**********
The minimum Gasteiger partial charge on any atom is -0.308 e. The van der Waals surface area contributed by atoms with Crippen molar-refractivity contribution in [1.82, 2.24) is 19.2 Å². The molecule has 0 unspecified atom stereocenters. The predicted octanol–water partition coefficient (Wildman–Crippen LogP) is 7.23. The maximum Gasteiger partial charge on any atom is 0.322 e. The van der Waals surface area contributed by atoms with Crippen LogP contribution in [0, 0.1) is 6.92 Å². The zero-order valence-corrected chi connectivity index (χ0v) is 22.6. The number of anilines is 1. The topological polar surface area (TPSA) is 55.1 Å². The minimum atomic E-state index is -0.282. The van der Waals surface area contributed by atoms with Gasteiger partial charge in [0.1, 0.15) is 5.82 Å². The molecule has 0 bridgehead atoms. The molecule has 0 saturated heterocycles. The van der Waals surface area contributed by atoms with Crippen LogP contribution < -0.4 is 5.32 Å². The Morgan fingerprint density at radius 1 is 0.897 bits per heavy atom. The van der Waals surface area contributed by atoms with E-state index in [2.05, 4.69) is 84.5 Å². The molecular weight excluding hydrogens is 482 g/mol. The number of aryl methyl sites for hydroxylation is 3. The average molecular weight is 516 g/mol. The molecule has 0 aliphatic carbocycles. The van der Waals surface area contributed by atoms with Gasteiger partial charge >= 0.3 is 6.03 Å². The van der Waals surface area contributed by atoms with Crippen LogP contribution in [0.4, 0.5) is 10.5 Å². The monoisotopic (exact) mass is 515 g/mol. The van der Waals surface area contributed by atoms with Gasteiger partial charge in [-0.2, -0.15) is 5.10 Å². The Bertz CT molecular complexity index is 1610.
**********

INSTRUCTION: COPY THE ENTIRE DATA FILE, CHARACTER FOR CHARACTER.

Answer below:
The minimum Gasteiger partial charge on any atom is -0.308 e. The van der Waals surface area contributed by atoms with Crippen molar-refractivity contribution in [1.82, 2.24) is 19.2 Å². The molecule has 0 unspecified atom stereocenters. The predicted octanol–water partition coefficient (Wildman–Crippen LogP) is 7.23. The maximum Gasteiger partial charge on any atom is 0.322 e. The van der Waals surface area contributed by atoms with Crippen LogP contribution in [0, 0.1) is 6.92 Å². The zero-order valence-corrected chi connectivity index (χ0v) is 22.6. The number of anilines is 1. The topological polar surface area (TPSA) is 55.1 Å². The minimum atomic E-state index is -0.282. The van der Waals surface area contributed by atoms with Gasteiger partial charge in [0.1, 0.15) is 5.82 Å². The molecule has 0 bridgehead atoms. The molecule has 0 saturated heterocycles. The van der Waals surface area contributed by atoms with Crippen LogP contribution < -0.4 is 5.32 Å². The Morgan fingerprint density at radius 1 is 0.897 bits per heavy atom. The van der Waals surface area contributed by atoms with E-state index in [2.05, 4.69) is 84.5 Å². The molecular weight excluding hydrogens is 482 g/mol. The number of aryl methyl sites for hydroxylation is 3. The average molecular weight is 516 g/mol. The molecule has 0 aliphatic carbocycles. The van der Waals surface area contributed by atoms with Gasteiger partial charge >= 0.3 is 6.03 Å². The van der Waals surface area contributed by atoms with Crippen LogP contribution in [0.4, 0.5) is 10.5 Å². The monoisotopic (exact) mass is 515 g/mol. The van der Waals surface area contributed by atoms with Gasteiger partial charge in [-0.2, -0.15) is 5.10 Å². The Bertz CT molecular complexity index is 1610.